In the years before Anton and I met, our professional careers ran along parallel paths. Upon graduating from film school, we both served as Marine Corps infantry officers and deployed twice to fight in Iraq, leading U.S. Marine and Iraqi forces in combat. In the fall of 2008, we returned to civilian life. Six years had passed since college graduation, and our responsibilities had left us no time to focus on the long-term goal of becoming filmmakers. The economy was horrible and our industry connections were few, but after surviving our experiences at war, neither of us was willing to give up on our dream.
In January 2009, a mutual friend introduced Anton and I. We discovered that we had both fought in the same city in Iraq: Ramadi, one of Iraq’s most violent and heavily contested areas. There was an instant bond and trust in one another. I had written a treatment for Chosin and shared the idea with Anton. We teamed up, and just 30 days later we began shooting. The film had no financial support besides our own personal savings, credit cards, and a few cashed-in retirement accounts, but we were armed with faith in our abilities and a passion for the story.
Earning the title of “Marine” means inheriting the legacy and reputation forged in sacrifice by the Marines who have gone before. The Chosin Reservoir Campaign is taught to every single recruit at boot camp, along with Belleau Wood and Iwo Jima, as one of the seminal battles of the Marine Corps’ proud history. During our research, we discovered that not only had there never been a documentary made about Chosin, but nobody, not even the Marine Corps, had archived first-person accounts of the battle on film. The men who survived Chosin were either gone or in their twilight years, and we realized that this revered piece of our heritage would be lost forever unless we took action.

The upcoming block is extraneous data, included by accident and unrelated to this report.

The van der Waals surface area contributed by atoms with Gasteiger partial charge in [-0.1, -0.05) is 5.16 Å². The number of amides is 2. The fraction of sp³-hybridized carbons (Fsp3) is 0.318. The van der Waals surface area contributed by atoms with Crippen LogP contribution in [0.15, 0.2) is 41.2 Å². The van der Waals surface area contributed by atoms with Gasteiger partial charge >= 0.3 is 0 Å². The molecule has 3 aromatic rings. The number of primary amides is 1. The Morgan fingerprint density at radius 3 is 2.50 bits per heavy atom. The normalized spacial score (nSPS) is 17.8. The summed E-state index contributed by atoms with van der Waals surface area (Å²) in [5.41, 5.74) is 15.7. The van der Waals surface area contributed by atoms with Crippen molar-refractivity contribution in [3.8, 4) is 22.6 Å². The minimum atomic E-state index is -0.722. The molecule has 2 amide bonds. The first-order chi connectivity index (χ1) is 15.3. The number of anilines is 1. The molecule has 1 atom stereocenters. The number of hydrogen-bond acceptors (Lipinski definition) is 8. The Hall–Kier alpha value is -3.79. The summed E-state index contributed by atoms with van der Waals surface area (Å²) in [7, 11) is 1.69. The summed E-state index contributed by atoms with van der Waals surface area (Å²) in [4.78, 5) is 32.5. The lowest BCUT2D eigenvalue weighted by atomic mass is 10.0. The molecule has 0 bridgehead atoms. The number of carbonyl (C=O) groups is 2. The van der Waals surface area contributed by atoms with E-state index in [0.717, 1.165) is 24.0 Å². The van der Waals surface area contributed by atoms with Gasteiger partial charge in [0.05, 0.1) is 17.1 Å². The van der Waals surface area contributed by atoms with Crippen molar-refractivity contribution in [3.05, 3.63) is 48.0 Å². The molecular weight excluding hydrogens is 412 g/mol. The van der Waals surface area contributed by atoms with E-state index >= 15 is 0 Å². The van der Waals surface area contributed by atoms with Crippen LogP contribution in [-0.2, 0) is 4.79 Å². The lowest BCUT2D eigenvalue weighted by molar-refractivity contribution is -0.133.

We reached out to veterans’ organizations across the country, to include the Veterans of Foreign Wars, American Legion, and Marine Corps League, and they all provided us locations to film and places to sleep (along with a few cold beers). The Chosin team spent eight months on the road living out of a van and eating military rations in order to collect the stories from 185 Korean War veterans in 27 cities across the U.S. As fellow combat veterans, we forged a unique connection with the men we interviewed. We were proud to give them a gift 60 years overdue: an environment where they felt comfortable unburdening themselves of the intimately sad, horrific, funny, and triumphant moments from the most defining experience of their lives. Time and time again, these men told us stories that they had never told anyone…not their wives, their children, or their closest friends.
As the men of Chosin fade into history, their stories and the stories of their fallen brothers fade with them. This project ensures that their legacy is preserved for generations to come, never to be forgotten.